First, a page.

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32.2. When to JIT?

JIT compilation is beneficial primarily for long-running CPU bound queries. Frequently these will be analytical queries. For short queries the added overhead of performing JIT compilation will often be higher than the time it can save.

To determine whether JIT compilation is used, the total cost of a query (see Chapter 70 and Section 19.7.2) is used.

The cost of the query will be compared with the setting of jit_above_cost. If the cost is higher, JIT compilation will be performed.

If the planner, based on the above criterion, decided that JIT compilation is beneficial, two further decisions are made. Firstly, if the query is more costly than the setting of jit_optimize_above_cost, expensive optimizations are used to improve the generated code. Secondly, if the query is more costly than the setting of jit_inline_above_cost, short functions and operators used in the query will be inlined. Both of these operations increase the JIT overhead, but can reduce query execution time considerably.

This cost based decision will be made at plan time, not execution time. This means that when prepared statements are in use, and the generic plan is used (see the section called “Notes”), the values of the configuration parameters set at prepare time take effect, not the settings at execution time.

Note

If jit is set to off, or no JIT implementation is available (for example because the server was compiled without --with-llvm), JIT will not be performed, even if considered to be beneficial based on the above criteria. Setting jit to off takes effect both at plan and at execution time.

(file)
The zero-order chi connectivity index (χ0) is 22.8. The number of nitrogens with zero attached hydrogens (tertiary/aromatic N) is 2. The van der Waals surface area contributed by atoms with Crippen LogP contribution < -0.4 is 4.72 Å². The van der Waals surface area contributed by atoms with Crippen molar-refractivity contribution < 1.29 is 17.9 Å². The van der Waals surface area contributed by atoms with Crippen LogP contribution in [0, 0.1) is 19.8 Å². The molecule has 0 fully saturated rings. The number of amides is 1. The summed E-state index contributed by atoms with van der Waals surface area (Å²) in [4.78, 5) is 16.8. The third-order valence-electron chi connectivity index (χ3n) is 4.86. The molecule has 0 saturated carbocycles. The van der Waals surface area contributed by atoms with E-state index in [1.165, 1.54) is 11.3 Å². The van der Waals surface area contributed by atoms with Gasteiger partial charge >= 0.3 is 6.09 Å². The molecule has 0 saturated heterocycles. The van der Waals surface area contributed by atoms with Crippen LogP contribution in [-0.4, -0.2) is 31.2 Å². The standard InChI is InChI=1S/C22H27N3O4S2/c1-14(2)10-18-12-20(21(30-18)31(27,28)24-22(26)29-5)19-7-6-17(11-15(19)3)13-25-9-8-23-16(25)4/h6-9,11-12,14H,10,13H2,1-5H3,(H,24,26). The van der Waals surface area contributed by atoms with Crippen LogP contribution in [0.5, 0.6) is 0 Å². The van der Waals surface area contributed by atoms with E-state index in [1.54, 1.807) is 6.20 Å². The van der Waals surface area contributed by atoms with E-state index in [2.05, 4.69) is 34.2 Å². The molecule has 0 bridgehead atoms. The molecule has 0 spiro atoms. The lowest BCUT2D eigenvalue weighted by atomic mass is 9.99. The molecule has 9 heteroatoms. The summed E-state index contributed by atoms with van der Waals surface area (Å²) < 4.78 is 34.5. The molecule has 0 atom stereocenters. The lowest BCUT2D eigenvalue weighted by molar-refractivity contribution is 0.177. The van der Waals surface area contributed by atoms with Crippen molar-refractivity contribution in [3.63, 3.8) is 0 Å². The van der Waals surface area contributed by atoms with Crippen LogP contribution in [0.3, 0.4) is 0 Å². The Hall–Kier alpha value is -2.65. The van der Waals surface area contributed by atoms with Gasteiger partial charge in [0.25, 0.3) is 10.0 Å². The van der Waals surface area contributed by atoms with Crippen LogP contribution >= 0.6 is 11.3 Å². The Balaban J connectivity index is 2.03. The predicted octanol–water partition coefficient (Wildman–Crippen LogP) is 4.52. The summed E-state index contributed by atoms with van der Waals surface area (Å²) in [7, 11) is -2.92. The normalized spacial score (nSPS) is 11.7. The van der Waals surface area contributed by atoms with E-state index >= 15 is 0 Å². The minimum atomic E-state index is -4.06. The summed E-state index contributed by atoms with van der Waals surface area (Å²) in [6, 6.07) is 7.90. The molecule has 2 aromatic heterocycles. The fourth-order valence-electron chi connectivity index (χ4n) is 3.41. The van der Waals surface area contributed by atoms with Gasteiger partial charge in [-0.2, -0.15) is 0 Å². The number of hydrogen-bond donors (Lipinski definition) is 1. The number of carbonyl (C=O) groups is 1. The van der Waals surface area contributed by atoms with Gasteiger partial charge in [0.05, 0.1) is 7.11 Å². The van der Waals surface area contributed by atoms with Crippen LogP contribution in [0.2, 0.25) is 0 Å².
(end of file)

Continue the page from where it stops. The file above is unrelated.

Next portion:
EXPLAIN can be used to see whether JIT is used or not. As an example, here is a query that is not using JIT:

=# EXPLAIN ANALYZE SELECT SUM(relpages) FROM pg_class;
                                                 QUERY PLAN
-------------------------------------------------------------------------------------------------------------
 Aggregate  (cost=16.27..16.29 rows=1 width=8) (actual time=0.303..0.303 rows=1 loops=1)
   ->  Seq Scan on pg_class  (cost=0.00..15.42 rows=342 width=4) (actual time=0.017..0.111 rows=356 loops=1)
 Planning Time: 0.116 ms
 Execution Time: 0.365 ms
(4 rows)

Given the cost of the plan, it is entirely reasonable that no JIT was used, the cost of JIT would have been bigger than the savings. Adjusting the cost limits will lead to JIT use:

=# SET jit_above_cost = 10;
SET
=# EXPLAIN ANALYZE SELECT SUM(relpages) FROM pg_class;
                                                 QUERY PLAN
-------------------------------------------------------------------------------------------------------------
 Aggregate  (cost=16.27..16.29 rows=1 width=8) (actual time=6.049..6.049 rows=1 loops=1)
   ->  Seq Scan on pg_class  (cost=0.00..15.42 rows=342 width=4) (actual time=0.019..0.052 rows=356 loops=1)
 Planning Time: 0.133 ms
 JIT:
   Functions: 3
   Generation Time: 1.259 ms
   Inlining: false
   Inlining Time: 0.000 ms
   Optimization: false
   Optimization Time: 0.797 ms
   Emission Time: 5.048 ms
 Execution Time: 7.416 ms

As visible here, JIT was used, but inlining and expensive optimization were not. If jit_optimize_above_cost, jit_inline_above_cost were lowered, just like jit_above_cost, that would change.

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